Friday, July 8, 2011

The Cost of Your Toys

I was joking around with a colleague the other day. He has an iPhone, iPad, iPod, not one but two e-readers, and several more of the latest electronic gadgets. He was moaning about the challenges of updating files across all of these gizmos, along with his laptop through "the cloud." I tell 'ya, he lost me with this cloud business.

I told him that I was cheap and wouldn't have any gadget like that (other than a laptop, I admit) because I will not pay exorbitant monthly service fees to companies that are rich enough already.

He then said, "but you have a Harley. Your toy is more expensive than mine!" As I got to thinking about that remark, I realized he was right. Later, I received an email from a fellow Harley owner who was lamenting about the high cost of routine service. He was right, too.

Yeah, we pay for our toys, alright. Initial acquisition costs notwithstanding, the ongoing cost to maintain it (service plans, maintenance, etc.) impose demands on the bank accounts.

I really have no defense, and admit it. I do not have to have a Harley. I don't even have to have a motorcycle. I have a four-wheeled vehicle, though driving it for any distance makes me crazy. I ride a motorcycle because it is fun, convenient, often free to park, fun, free, and joyful. Did I say, "fun"? Yeah, a lot of that. Also gives me a very good reason to wear boots and leather regularly. (But honestly, I would do that anyway.)

Back to the topic of motorcycle maintenance... yeah, it's expensive to keep a motorcycle operating safely and properly, especially if one follows the manufacturer's maintenance schedule. Tires, and even an oil change, can cost hundreds.

Some guys I know do a lot of motorcycle maintenance themselves, and more power to 'em. I have chosen to have my service done by a professional -- mostly because of space requirements (which I don't have). Further, the newer the bike, the more complicated it is, and sometimes doing something simple like changing the battery requires a huge amount of disassembly of other parts before you can even gain access to the battery compartment. It's an awful hassle.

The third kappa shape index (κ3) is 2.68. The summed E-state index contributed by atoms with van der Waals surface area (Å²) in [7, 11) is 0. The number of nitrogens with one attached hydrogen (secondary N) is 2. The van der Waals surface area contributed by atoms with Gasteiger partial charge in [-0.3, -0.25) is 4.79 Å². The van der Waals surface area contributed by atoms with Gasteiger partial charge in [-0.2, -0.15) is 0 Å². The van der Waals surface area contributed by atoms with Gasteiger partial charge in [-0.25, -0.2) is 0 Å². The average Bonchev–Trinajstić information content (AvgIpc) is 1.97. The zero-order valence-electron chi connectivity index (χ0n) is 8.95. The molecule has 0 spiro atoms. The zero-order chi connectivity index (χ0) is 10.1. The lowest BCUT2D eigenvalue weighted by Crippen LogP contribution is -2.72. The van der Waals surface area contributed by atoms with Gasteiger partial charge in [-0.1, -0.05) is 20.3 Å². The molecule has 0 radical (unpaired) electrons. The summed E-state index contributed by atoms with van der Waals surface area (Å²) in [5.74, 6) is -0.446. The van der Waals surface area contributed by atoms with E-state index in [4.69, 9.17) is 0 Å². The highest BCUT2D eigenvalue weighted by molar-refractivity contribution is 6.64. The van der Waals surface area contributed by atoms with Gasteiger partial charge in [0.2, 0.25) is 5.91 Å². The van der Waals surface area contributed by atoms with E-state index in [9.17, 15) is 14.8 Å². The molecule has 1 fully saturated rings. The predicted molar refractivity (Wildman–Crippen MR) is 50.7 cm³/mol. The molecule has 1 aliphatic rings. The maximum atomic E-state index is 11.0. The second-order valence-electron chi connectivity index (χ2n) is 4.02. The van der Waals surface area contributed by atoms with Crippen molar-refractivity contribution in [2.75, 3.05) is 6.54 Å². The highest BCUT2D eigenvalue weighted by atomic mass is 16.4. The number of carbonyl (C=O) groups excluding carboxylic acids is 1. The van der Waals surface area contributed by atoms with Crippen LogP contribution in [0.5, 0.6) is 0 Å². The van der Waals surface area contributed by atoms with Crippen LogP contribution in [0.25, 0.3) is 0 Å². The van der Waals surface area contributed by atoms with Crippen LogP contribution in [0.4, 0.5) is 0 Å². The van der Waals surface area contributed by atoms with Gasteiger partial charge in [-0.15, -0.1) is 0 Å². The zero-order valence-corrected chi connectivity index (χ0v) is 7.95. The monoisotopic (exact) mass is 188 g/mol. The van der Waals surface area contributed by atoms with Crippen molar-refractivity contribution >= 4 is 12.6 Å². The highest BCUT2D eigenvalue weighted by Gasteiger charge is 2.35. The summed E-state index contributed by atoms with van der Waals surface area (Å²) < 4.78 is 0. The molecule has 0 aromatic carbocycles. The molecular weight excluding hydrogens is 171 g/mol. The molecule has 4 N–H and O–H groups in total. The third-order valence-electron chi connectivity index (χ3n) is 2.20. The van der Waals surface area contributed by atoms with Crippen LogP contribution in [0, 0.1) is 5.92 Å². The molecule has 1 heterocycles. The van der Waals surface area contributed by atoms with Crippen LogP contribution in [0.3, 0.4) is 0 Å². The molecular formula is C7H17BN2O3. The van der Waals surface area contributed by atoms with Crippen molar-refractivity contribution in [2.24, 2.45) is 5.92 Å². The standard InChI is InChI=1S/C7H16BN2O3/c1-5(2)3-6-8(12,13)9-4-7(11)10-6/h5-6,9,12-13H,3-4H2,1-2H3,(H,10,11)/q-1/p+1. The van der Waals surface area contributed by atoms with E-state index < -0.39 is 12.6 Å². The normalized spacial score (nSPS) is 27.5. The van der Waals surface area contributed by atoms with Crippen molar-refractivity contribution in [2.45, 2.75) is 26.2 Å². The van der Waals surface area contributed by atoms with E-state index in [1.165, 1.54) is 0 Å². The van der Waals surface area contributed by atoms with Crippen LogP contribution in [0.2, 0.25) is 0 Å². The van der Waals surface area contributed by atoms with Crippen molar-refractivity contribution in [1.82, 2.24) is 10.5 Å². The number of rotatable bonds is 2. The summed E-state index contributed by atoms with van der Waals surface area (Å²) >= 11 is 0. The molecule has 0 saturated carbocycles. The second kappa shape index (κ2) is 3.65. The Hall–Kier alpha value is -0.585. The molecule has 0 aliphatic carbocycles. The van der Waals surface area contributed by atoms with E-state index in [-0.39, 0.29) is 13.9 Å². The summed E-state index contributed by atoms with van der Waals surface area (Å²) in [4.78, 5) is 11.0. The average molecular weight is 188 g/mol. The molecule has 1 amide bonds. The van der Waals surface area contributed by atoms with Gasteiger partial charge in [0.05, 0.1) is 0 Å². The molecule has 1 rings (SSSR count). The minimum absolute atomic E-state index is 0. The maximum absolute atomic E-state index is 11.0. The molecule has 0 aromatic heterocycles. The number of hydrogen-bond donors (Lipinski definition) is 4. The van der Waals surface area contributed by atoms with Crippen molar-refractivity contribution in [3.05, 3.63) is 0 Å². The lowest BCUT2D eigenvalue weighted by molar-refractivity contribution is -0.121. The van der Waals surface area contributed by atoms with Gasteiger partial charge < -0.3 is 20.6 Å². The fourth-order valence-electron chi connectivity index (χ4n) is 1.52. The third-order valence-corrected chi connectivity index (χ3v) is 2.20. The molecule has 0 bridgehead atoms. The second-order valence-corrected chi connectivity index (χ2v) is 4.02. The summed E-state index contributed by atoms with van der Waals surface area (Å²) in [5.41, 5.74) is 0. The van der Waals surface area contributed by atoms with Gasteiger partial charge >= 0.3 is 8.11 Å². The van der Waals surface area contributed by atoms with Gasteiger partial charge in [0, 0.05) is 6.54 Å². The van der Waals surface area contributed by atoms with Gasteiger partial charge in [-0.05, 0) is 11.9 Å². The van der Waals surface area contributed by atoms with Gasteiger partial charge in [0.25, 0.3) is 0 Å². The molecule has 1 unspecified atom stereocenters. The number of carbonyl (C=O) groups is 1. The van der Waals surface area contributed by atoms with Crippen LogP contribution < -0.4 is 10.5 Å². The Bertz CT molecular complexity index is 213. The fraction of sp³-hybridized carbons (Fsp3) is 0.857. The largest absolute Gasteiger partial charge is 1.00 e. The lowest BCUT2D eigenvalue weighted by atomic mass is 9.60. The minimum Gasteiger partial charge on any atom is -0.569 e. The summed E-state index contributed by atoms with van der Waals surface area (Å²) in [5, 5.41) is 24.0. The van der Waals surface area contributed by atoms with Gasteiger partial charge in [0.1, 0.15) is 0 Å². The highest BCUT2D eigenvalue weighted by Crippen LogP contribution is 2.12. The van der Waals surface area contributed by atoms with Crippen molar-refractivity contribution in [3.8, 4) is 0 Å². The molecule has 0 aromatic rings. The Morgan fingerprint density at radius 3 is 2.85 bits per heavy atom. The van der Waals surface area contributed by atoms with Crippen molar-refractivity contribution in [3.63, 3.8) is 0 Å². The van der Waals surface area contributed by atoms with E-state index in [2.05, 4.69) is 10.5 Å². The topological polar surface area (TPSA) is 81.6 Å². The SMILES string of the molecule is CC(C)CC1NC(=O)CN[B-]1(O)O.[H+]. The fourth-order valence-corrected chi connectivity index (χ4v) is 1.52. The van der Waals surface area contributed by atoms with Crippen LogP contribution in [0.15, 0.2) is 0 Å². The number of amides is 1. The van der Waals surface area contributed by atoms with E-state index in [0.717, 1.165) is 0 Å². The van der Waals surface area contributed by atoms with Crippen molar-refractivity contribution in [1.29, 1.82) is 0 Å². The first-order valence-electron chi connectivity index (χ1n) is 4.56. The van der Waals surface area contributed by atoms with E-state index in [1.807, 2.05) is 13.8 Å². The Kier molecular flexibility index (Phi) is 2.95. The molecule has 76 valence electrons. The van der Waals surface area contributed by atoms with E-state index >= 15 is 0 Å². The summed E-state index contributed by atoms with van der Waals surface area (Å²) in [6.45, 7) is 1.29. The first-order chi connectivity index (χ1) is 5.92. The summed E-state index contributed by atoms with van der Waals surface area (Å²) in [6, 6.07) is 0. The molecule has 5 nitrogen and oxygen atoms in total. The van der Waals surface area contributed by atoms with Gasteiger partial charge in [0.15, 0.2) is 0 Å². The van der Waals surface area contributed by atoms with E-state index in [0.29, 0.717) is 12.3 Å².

Plus, when I bring my bike to a seasoned professional to have service done, I am assured that he knows what he's doing because he's done it before, lots of times. For me, I might miss a step or forget to check something because I do not do motorcycle maintenance for a living.

By the way, I choose to use an independent mechanic to do my work. Not only are his charges (a little) less expensive, I feel that since he knows me, he is taking care of me when he does maintenance on my Harley, as opposed to just repairing another bike in the long line of bikes to work on during any given day. And he can take me on a day's notice, instead of a week or more advanced scheduling required by the dealer.

Independent shops with skilled mechanics are hard to find, but when you find one, they want to do good work because they want you to come back and to refer friends. That's how I found out about the shop I use now -- referred by a friend. (I have to admit, I was motivated to go somewhere else when I experienced some problems at my dealership's repair shop when a new mechanic screwed up some rather simple repairs and I had to return three times to have those things fixed.)

In summary -- having toys is expensive if they require ongoing support, service contracts, and/or maintenance. It all boils down to choices -- "need" or "want" and for this class of things, you have to admit, it's all "want." No one "needs" an iPhone (or a cell phone for that matter). No one "needs" a Harley. However, if one budgets appropriately and has the financial resources with disposable income to pay the ongoing costs (or better yet, an employer who provides a stipend to offset monthly charges or directly pays monthly costs), then have your toys. (I wish I could find a way to convince my employer to pay for the maintenance of my Harley, but that ain't gonna happen LOL!)

Life is short: enjoy your toys (provided you can afford them!)

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